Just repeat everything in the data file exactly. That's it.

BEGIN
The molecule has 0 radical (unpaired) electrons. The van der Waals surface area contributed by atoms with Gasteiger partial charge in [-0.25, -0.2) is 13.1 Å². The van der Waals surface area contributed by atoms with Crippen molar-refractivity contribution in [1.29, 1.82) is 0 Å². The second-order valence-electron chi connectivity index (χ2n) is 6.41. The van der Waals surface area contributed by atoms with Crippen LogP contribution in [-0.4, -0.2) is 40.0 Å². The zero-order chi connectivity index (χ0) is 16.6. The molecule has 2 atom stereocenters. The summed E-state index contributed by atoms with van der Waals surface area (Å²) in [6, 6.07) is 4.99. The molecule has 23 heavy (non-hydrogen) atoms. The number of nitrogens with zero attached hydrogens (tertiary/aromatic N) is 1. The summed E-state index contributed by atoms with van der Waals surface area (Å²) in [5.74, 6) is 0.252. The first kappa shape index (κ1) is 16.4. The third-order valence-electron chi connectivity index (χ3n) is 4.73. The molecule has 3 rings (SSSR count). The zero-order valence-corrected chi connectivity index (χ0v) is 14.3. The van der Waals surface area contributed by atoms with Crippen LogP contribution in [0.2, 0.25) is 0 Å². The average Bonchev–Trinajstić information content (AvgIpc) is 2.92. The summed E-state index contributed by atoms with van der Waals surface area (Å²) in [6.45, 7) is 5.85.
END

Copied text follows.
The molecule has 0 radical (unpaired) electrons. The van der Waals surface area contributed by atoms with Gasteiger partial charge in [-0.25, -0.2) is 13.1 Å². The van der Waals surface area contributed by atoms with Crippen molar-refractivity contribution in [1.29, 1.82) is 0 Å². The second-order valence-electron chi connectivity index (χ2n) is 6.41. The van der Waals surface area contributed by atoms with Crippen LogP contribution in [-0.4, -0.2) is 40.0 Å². The zero-order chi connectivity index (χ0) is 16.6. The molecule has 2 atom stereocenters. The summed E-state index contributed by atoms with van der Waals surface area (Å²) in [6, 6.07) is 4.99. The molecule has 23 heavy (non-hydrogen) atoms. The number of nitrogens with zero attached hydrogens (tertiary/aromatic N) is 1. The summed E-state index contributed by atoms with van der Waals surface area (Å²) in [5.74, 6) is 0.252. The first kappa shape index (κ1) is 16.4. The third-order valence-electron chi connectivity index (χ3n) is 4.73. The molecule has 3 rings (SSSR count). The zero-order valence-corrected chi connectivity index (χ0v) is 14.3. The van der Waals surface area contributed by atoms with Crippen LogP contribution in [0.2, 0.25) is 0 Å². The average Bonchev–Trinajstić information content (AvgIpc) is 2.92. The summed E-state index contributed by atoms with van der Waals surface area (Å²) in [6.45, 7) is 5.85.